Thursday, September 09, 2010

Lesson #2: Hold their hands

Hi everyone! I bet you thought my last post should have been titled "Turning my back on my blog" since I have been so inconsistent lately in posting. Honestly, I've been missing writing. I would love to write every single day, and in fact I'm drafting in my head on a daily basis. However....priorities, priorities. You get it, I'm sure.

But I really do want to share another important lesson I learned from Hinds' Feet on High Places before I get on with other things I have to share. Remember where we left Much-Afraid? She was caught between her Fearing relatives and the Chief Shepherd, unsure of with whom to side. Well, she eventually escapes her family, and follows the Shepherd to the foot of the mountains, the starting point of a long journey to reach the High Places. All the while, the Shepherd has promised her two of his best guides to accompany her. He assures her multiple times that these guides are the best and strongest companions He could choose in order for her to complete the journey with success, and at one point asks her to confirm her unfailing trust in his choices. Much Afraid confirms her absolute trust. She believes he has her best interest in mind. She feels something that seems like love from him. She feels safe.

And as they approach the base of the mountain, all that security melts away as she looks upon her companions. The two women are tall, silent, and veiled. Much-Afraid's comfort turns to terror as she learns their names: Sorrow, and her twin sister, Suffering.

"I can't go with them," she gasped. "I can't! I can't! O my Lord Shepherd, why do you do this to me? How can I travel in their company? It is more than I can bear. You tell me that the mountain way is itself so steep and difficult that I cannot climb it alone. Then why, oh why, must you make Sorrow and Suffering my companions? Couldn't you have given Joy and Peace to go with me, to strengthen me and encourage me and help me on the difficult way? I never thought you would do this to me!" And she burst into tears.

A strange look passed over the Shepherd's face as he listened to this outburst, then looking at the veiled figures as he spoke, he answered very gently, "Joy and Peace. Are those the companions you would choose for yourself? You remember your promise, to accept the helpers that I would give, because you believed that I would choose the very best possible guides for you. Will you still trust me, Much-Afraid? Will you go with them, or do you wish to turn back to the Valley, and to all your Fearing relatives...?

Much Afraid shuddered. The choice seemed terrible. Fear she knew only too well, but Sorrow and Suffering had always seemed to her the two most terrifying things which she could encounter. How could she go with them and abandon herself to their power and control? It was impossible. Then she looked at the Shepherd and suddenly knew she could not doubt him, could not possibly turn back from following him....Even if he asked the impossible, she could not refuse.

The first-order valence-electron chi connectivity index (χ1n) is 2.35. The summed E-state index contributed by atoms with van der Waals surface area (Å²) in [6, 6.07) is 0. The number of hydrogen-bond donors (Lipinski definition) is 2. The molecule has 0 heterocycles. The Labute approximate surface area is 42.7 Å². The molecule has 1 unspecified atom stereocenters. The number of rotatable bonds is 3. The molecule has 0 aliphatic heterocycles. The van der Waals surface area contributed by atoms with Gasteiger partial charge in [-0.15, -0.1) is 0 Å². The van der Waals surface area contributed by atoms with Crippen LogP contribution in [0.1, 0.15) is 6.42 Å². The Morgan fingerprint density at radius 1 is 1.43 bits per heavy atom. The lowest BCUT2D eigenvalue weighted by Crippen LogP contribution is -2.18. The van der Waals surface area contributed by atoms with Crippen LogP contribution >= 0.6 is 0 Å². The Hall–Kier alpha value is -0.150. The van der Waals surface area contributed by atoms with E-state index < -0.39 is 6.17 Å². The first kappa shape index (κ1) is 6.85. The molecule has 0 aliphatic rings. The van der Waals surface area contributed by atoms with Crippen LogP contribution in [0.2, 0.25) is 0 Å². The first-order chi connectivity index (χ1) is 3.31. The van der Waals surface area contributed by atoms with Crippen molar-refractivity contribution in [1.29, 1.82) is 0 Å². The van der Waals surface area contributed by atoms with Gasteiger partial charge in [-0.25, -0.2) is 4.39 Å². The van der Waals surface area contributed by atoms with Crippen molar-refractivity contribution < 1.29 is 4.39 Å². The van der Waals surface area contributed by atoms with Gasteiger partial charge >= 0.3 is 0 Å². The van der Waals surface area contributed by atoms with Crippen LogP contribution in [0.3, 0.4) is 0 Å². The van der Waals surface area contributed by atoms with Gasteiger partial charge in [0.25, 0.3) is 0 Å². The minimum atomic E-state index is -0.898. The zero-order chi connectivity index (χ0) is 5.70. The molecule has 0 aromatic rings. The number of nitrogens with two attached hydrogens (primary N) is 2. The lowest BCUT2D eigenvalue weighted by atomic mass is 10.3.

The Shepherd leaves Much-Afraid with the exhortation, "Go with Sorrow and Suffering, and if you cannot welcome them now, when you come to the difficult places where you cannot manage alone, put your hands in theirs confidently and they will take you exactly where I want you to go." But she is not confident, even in the least. Instead as they begin their ascent, she shrinks away from her guides, as far as possible, and pretends not to notice their outstretched hands.

Much-Afraid meets trouble of every kind along her journey. Deserts of loneliness, perilous cliffs, and dreadful storms are a few of the physical trials she endures, in addition to the regular attacks by her relatives who continue to pursue and torment her. She is defeated and discouraged often in the beginning, when she neglects to take the hands of her companions. Part of her journey is learning to trust them, ceasing to resist and fear Sorrow and Suffering.

I don't know if you do, but I find myself in that analogy. My instinct is to resist basically anything uncomfortable or upsetting. I stop seeing the thing at the sorrow and begin to breakdown or feel overwhelmed, instead of looking through the problem to the potential purpose. It takes a lot of self-control for me to underreact to pain, and wonder what else God may have in mind for me or my family. On occasion, I get it right. So many times, I resort to an outburst much like our heroine, flat out questioning why God has chosen the helpers for me that he has.

My take home lesson is to be so consistently close to the Shepherd in my spirit, in communication with Him and His word, that when I walk straight into something painful, I have spiritual eyes with which to see the matter. I don't want my heart to knot up in fear and discomfort, fighting the circumstances until they pass. I believe God has my best interest in mind, no matter what He allows to come my way. And more than anything, I want to humbly accept the teachers He has personally chosen for me, be they Sorrow, Suffering, Pain, Sickness, Grief, Loneliness...or whatever guide points me ultimately to Him. I want to hold their hands with all I have, not shrink away. Because I can't make this trip on my own.

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